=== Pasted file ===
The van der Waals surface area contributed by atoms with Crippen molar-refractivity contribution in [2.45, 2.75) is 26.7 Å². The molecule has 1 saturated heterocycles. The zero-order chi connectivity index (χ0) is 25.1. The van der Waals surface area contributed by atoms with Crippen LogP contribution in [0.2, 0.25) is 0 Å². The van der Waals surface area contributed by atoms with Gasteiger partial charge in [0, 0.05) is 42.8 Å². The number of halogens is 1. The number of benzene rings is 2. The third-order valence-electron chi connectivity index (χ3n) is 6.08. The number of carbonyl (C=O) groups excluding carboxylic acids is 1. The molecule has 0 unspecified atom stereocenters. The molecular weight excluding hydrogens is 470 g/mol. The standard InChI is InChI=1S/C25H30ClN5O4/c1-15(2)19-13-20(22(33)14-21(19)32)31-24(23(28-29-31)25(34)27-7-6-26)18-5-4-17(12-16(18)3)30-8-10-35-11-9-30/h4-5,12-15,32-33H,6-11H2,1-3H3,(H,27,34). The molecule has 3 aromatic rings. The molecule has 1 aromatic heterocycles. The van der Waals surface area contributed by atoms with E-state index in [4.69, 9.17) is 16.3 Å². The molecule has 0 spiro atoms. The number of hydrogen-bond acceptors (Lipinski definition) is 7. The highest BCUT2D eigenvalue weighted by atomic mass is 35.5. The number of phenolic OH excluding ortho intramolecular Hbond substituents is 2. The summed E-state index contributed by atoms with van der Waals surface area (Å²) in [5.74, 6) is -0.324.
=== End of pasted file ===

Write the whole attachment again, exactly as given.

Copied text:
The van der Waals surface area contributed by atoms with Crippen molar-refractivity contribution in [2.45, 2.75) is 26.7 Å². The molecule has 1 saturated heterocycles. The zero-order chi connectivity index (χ0) is 25.1. The van der Waals surface area contributed by atoms with Crippen LogP contribution in [0.2, 0.25) is 0 Å². The van der Waals surface area contributed by atoms with Gasteiger partial charge in [0, 0.05) is 42.8 Å². The number of halogens is 1. The number of benzene rings is 2. The third-order valence-electron chi connectivity index (χ3n) is 6.08. The number of carbonyl (C=O) groups excluding carboxylic acids is 1. The molecule has 0 unspecified atom stereocenters. The molecular weight excluding hydrogens is 470 g/mol. The standard InChI is InChI=1S/C25H30ClN5O4/c1-15(2)19-13-20(22(33)14-21(19)32)31-24(23(28-29-31)25(34)27-7-6-26)18-5-4-17(12-16(18)3)30-8-10-35-11-9-30/h4-5,12-15,32-33H,6-11H2,1-3H3,(H,27,34). The molecule has 3 aromatic rings. The molecule has 1 aromatic heterocycles. The van der Waals surface area contributed by atoms with E-state index in [4.69, 9.17) is 16.3 Å². The molecule has 0 spiro atoms. The number of hydrogen-bond acceptors (Lipinski definition) is 7. The highest BCUT2D eigenvalue weighted by atomic mass is 35.5. The number of phenolic OH excluding ortho intramolecular Hbond substituents is 2. The summed E-state index contributed by atoms with van der Waals surface area (Å²) in [5.74, 6) is -0.324.